Remember when a peanut allergy was The Peanut Allergy? When it was so nouveau, so under-understood, we’d speak about it like it was The Plague or some dreadful affliction that only happens in other people’s families?
When my older son Lucas was first diagnosed with multiple food allergies (including The Peanut) six years ago, we were without Sabrina’s Law. Funding for food allergy research was microscopic at best. There were no nut-free Mars Bars (least they weren’t marketed that way), no allergy-safe schools, few support or education groups and no websites, magazine or online forums devoted to living with anaphylaxis.
That word itself – anaphylaxis – was only really known to people with it. Nut-free may not even have been a term yet. I remember checking our allergist’s (The Allergist’s) website after our first visit to find nothing more than you’d find today in a Wikipedia definition of The Peanut Allergy.
The expression The Peanut Allergy suggests it means one thing. But as most of us seasoned allergics know, every reaction, every person, every allergy is different. It is only through experience that you can really understand this. It is only through experience that you can even begin to grasp what living with a life-threatening allergy means to you.
And it is through experience that I’m happy to say we have grown up, big time, since Lucas’ 2004 diagnosis.
We, being the allergic community – which six years ago was disparate and anything but a community – the food manufacturing industry, medical research, government, the non-allergic world and, alongside, our own little allergic family.
In the early days, I was anything but OK with another child in our company eating something Lucas couldn’t have on account of cross-contamination. It was beyond heartbreaking for me to see my child miss out on something as important as dessert.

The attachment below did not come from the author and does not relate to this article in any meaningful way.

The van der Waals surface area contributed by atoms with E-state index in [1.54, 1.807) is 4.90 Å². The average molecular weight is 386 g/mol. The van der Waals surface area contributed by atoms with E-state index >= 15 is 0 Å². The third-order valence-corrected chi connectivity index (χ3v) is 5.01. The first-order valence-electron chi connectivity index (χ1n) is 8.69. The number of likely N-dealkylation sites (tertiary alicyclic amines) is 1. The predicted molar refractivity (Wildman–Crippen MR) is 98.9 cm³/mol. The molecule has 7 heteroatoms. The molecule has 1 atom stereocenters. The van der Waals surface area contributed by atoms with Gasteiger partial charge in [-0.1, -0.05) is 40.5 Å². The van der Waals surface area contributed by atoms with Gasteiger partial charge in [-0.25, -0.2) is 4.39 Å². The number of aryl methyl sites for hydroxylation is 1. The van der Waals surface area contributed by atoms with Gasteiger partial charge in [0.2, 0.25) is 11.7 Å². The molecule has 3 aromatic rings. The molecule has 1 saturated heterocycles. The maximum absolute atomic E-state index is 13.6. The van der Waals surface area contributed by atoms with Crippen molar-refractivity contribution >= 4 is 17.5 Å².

Why should it be in his face? Can’t the other kid live without ice cream this once? Is it such a huge sacrifice for other people to refrain from non-nut-free treats for an hour, so Lucas doesn’t have to feel deprived or reminded that he’s different? How’s he supposed to understand why he can’t have it too?
These projected concerns and restrictions on the people around us made up at least half of my allergy stress in the early years.
But my good friends were great about it. Most of Lucas’ friends’ parents were, too. And I’m not talking about refraining from eating nuts in front of him, which remains a given.
This was about the ice cream truck or the chocolate cake at the restaurant – the “may contain” stuff that he couldn’t eat – but would not likely cause a physical threat to him if someone else was. The stuff that today Lucas still can’t eat, but as a more mature allergic parent I take (as does he) little issue with.